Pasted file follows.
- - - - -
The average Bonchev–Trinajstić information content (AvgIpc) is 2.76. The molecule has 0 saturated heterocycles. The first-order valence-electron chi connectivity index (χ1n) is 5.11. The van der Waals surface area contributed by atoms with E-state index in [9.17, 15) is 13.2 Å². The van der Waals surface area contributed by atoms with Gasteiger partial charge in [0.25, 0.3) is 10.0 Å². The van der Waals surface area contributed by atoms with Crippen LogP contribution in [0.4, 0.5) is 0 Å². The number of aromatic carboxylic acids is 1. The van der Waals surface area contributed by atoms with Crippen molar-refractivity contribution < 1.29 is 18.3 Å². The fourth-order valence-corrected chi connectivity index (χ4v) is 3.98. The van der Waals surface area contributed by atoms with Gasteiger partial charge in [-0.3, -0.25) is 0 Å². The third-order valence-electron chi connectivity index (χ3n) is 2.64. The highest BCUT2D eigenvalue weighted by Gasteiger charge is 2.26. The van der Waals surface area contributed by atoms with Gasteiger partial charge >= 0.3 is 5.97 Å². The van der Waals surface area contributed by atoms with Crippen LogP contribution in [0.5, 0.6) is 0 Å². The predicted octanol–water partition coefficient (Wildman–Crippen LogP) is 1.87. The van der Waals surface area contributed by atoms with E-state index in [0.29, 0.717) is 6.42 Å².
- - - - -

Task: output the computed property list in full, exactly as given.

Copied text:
The average Bonchev–Trinajstić information content (AvgIpc) is 2.76. The molecule has 0 saturated heterocycles. The first-order valence-electron chi connectivity index (χ1n) is 5.11. The van der Waals surface area contributed by atoms with E-state index in [9.17, 15) is 13.2 Å². The van der Waals surface area contributed by atoms with Gasteiger partial charge in [0.25, 0.3) is 10.0 Å². The van der Waals surface area contributed by atoms with Crippen LogP contribution in [0.4, 0.5) is 0 Å². The number of aromatic carboxylic acids is 1. The van der Waals surface area contributed by atoms with Crippen molar-refractivity contribution < 1.29 is 18.3 Å². The fourth-order valence-corrected chi connectivity index (χ4v) is 3.98. The van der Waals surface area contributed by atoms with Gasteiger partial charge in [-0.3, -0.25) is 0 Å². The third-order valence-electron chi connectivity index (χ3n) is 2.64. The highest BCUT2D eigenvalue weighted by Gasteiger charge is 2.26. The van der Waals surface area contributed by atoms with Gasteiger partial charge >= 0.3 is 5.97 Å². The van der Waals surface area contributed by atoms with Crippen LogP contribution in [0.5, 0.6) is 0 Å². The predicted octanol–water partition coefficient (Wildman–Crippen LogP) is 1.87. The van der Waals surface area contributed by atoms with E-state index in [0.29, 0.717) is 6.42 Å².